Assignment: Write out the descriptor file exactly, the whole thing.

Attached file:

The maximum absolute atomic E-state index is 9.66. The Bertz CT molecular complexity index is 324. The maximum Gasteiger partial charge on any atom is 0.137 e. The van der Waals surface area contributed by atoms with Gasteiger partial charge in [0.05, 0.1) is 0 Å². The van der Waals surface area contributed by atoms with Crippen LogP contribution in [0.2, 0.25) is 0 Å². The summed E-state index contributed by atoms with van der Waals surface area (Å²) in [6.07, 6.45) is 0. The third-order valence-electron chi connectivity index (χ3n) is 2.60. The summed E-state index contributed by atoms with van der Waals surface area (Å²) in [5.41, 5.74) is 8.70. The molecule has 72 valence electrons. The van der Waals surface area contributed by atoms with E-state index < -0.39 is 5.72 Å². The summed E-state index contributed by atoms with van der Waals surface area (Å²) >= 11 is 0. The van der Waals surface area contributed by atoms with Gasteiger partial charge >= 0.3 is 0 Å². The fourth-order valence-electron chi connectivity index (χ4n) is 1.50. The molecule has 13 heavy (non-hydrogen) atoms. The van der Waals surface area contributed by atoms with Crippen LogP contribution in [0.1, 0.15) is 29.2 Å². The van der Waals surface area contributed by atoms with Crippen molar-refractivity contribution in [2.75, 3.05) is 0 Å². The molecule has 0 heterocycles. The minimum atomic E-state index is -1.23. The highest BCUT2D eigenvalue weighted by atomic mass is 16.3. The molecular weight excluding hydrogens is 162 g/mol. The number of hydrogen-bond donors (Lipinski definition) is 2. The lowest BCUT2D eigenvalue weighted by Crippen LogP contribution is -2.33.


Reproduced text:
The maximum absolute atomic E-state index is 9.66. The Bertz CT molecular complexity index is 324. The maximum Gasteiger partial charge on any atom is 0.137 e. The van der Waals surface area contributed by atoms with Gasteiger partial charge in [0.05, 0.1) is 0 Å². The van der Waals surface area contributed by atoms with Crippen LogP contribution in [0.2, 0.25) is 0 Å². The summed E-state index contributed by atoms with van der Waals surface area (Å²) in [6.07, 6.45) is 0. The third-order valence-electron chi connectivity index (χ3n) is 2.60. The summed E-state index contributed by atoms with van der Waals surface area (Å²) in [5.41, 5.74) is 8.70. The molecule has 72 valence electrons. The van der Waals surface area contributed by atoms with E-state index < -0.39 is 5.72 Å². The summed E-state index contributed by atoms with van der Waals surface area (Å²) >= 11 is 0. The van der Waals surface area contributed by atoms with Gasteiger partial charge >= 0.3 is 0 Å². The fourth-order valence-electron chi connectivity index (χ4n) is 1.50. The molecule has 13 heavy (non-hydrogen) atoms. The van der Waals surface area contributed by atoms with Crippen LogP contribution in [0.1, 0.15) is 29.2 Å². The van der Waals surface area contributed by atoms with Crippen molar-refractivity contribution in [2.75, 3.05) is 0 Å². The molecule has 0 heterocycles. The minimum atomic E-state index is -1.23. The highest BCUT2D eigenvalue weighted by atomic mass is 16.3. The molecular weight excluding hydrogens is 162 g/mol. The number of hydrogen-bond donors (Lipinski definition) is 2. The lowest BCUT2D eigenvalue weighted by Crippen LogP contribution is -2.33.